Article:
Salt Precipitation Modelling Extension
Publieke samenvatting / Public summary
In a previous project (TKI ref. TKIG01001), TNO developed a macroscopic model to simulate salt precipitation in the reservoir and the effect of water washes on well performance. This model was developed using the University of Stuttgart’s open source DumuX simulator, incorporating the applicable physics for our application.
The current project improved the physics in the model by enabling the simulator to adjust the capillary pressure internally to account for the changing porosity and permeability caused by salt precipitation. The DumuX code was also adjusted to support the incorporation of experimental data obtained in another TKI project (TKI ref. TEG00213004).
As salt moves up from the reservoir to the well, it causes a drop in pressure that leads to water evaporation and salt precipitation. This salt deposition mainly occurs around the well and in the rock, rather than deep in the reservoir. To mitigate this problem, several production strategies are used. However, there are no models available that can predict salt deposition and the effect on gas production with the degree of accuracy required. There are also no models to predict the effect of rinsing with water or the effect of other mitigation methods.
Salt precipitation is a regular occurrence in gas-producing wells in the Dutch and English sector of the North Sea, where it can reduce gas production and prematurely shorten the life of a well. Having a good understanding of the applicable mechanisms and mitigation techniques is central to preventing this happening. This project involved modelling salt precipitation and mitigation to enable the development of strategies to optimise and prolong gas production.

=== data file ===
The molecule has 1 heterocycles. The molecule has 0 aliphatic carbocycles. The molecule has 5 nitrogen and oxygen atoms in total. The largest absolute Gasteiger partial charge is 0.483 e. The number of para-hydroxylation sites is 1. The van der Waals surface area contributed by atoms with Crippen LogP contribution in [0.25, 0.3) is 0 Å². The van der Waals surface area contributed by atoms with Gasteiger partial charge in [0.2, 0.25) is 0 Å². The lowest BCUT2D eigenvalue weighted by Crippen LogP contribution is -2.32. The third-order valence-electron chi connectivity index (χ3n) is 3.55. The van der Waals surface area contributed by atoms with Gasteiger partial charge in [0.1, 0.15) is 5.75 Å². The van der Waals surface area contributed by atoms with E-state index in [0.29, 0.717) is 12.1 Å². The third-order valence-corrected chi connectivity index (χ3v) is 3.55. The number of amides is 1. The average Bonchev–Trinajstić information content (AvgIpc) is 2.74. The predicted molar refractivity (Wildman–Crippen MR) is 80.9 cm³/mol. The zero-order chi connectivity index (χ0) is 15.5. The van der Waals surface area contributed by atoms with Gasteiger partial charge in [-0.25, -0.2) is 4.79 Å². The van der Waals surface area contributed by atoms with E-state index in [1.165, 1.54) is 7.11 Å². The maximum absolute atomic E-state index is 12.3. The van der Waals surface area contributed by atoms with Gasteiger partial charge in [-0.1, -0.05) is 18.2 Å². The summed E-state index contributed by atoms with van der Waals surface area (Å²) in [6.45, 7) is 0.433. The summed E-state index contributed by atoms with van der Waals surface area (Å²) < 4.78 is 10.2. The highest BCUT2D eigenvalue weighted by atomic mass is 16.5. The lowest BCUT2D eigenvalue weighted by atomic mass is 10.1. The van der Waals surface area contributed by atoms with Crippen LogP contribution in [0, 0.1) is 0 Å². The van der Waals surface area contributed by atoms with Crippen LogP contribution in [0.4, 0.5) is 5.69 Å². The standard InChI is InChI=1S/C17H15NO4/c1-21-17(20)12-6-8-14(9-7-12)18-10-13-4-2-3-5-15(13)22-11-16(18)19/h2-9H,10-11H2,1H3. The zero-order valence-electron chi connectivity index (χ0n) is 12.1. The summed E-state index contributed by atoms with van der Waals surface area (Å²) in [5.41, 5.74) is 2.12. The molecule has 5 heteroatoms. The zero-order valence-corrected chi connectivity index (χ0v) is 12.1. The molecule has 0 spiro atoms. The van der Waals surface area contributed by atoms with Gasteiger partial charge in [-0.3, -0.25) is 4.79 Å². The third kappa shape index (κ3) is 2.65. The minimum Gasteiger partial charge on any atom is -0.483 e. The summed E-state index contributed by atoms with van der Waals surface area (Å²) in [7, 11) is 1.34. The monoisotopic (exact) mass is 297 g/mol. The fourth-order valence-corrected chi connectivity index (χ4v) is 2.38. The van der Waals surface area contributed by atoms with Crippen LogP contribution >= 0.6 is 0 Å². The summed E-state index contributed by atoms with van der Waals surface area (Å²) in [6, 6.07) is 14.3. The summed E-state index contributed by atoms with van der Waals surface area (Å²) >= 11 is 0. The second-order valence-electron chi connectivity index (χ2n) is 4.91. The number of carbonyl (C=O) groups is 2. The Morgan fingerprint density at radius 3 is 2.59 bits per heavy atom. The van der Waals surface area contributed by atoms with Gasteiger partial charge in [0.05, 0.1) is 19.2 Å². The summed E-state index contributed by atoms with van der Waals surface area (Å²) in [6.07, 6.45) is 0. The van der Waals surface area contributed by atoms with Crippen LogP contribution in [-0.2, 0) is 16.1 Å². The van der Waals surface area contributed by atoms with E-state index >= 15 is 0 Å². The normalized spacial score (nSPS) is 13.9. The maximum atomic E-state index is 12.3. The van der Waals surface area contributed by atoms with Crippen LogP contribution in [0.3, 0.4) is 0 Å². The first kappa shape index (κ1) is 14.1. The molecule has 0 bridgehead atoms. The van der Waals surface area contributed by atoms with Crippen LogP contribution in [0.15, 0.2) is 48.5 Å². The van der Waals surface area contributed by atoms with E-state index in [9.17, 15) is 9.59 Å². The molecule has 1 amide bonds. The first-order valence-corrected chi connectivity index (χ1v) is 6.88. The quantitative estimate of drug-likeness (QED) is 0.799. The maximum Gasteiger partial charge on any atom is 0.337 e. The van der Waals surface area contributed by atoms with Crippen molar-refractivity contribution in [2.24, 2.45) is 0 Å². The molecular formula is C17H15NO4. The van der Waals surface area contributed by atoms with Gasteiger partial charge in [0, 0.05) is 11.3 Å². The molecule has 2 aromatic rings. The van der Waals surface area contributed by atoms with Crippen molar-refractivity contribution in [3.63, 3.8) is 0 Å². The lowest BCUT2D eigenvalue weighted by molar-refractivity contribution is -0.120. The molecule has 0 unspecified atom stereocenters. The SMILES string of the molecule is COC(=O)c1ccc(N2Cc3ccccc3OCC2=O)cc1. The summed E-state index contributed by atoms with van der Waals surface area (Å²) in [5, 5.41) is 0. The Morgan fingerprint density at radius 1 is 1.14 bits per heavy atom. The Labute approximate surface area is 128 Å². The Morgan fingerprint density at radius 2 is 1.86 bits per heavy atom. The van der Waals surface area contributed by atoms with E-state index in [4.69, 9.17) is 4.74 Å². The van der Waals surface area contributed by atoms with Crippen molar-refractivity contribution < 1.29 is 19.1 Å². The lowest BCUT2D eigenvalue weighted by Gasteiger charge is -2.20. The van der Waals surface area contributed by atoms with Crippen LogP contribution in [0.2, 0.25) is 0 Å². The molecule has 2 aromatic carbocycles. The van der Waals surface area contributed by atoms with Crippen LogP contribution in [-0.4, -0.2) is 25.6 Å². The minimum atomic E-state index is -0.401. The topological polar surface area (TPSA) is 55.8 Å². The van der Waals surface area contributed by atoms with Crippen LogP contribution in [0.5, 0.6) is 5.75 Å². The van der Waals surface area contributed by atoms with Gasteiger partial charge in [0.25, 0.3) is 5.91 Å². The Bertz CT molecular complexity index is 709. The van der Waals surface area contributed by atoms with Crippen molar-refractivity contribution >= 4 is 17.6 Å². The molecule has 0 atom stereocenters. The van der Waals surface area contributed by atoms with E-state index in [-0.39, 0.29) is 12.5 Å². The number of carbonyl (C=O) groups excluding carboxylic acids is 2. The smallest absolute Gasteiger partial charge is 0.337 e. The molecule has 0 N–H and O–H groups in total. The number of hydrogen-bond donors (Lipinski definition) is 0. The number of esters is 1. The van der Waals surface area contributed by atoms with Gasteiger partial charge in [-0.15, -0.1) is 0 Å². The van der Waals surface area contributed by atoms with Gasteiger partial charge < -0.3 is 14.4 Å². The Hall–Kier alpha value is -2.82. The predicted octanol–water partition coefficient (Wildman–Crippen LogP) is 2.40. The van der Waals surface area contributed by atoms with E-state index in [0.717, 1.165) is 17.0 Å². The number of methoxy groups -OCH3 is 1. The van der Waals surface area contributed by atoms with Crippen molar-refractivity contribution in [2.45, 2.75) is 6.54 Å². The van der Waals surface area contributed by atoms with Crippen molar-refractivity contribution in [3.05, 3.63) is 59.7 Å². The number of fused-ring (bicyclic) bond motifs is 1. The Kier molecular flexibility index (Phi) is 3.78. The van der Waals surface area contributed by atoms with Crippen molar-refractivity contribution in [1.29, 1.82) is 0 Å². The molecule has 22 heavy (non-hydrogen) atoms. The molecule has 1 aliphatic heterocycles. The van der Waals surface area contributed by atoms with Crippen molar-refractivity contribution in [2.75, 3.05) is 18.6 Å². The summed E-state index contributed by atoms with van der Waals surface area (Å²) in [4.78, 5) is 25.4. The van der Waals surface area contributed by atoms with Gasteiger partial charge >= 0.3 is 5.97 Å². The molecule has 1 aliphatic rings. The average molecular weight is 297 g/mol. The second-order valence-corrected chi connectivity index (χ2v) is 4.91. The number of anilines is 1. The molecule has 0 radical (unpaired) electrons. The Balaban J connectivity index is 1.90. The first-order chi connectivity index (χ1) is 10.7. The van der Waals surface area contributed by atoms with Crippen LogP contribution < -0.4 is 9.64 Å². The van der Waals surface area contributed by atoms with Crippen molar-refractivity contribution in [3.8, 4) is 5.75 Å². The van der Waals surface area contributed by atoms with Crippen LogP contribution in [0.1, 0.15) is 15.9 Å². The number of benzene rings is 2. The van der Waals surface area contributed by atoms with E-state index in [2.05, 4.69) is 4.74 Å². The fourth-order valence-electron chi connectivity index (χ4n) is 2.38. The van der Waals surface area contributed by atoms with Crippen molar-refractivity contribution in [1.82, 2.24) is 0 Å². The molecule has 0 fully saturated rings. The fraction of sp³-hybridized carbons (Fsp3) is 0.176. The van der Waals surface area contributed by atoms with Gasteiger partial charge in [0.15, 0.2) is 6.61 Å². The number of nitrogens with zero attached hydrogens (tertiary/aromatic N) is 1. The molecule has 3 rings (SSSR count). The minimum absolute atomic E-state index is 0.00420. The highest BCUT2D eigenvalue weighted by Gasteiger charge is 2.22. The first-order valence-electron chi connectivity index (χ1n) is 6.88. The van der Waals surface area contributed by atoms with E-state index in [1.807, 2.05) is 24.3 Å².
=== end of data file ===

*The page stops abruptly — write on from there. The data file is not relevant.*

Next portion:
A sensitivity analysis showed that the location and rate of salt deposition is a balance between evaporation (drying) and liquid transport, and that two regimes can be distinguished: 1) A liquid-transport-dominated regime, which results in clogging close to the well bore and which is relatively fast; 2) A drying-dominated regime in which clogging occurs further away from the well bore and which is relatively slow.
Salt precipitation is observed to be the most sensitive to changes in the following four parameters:
· the initial water saturation
· initial salinity of reservoir brine
· reservoir pressure, and
· drawdown pressure
Capillary capping influences the salt precipitation profile when initial water saturation is close to the irreducible limit, and this effect needs to be investigated in more detail. Vapour pressure lowering and film flow shift the salt precipitation phenomenon from a drying-dominated regime to a liquid-transport dominated regime.
Finally, reservoir management strategies for mitigating salt precipitation were investigated. The results showed that salt precipitation varied according to specific drawdown values at different reservoir pressures. This means there is an opportunity to optimise production by varying the drawdown. This could be a topic of further research involving looking at different types of reservoirs.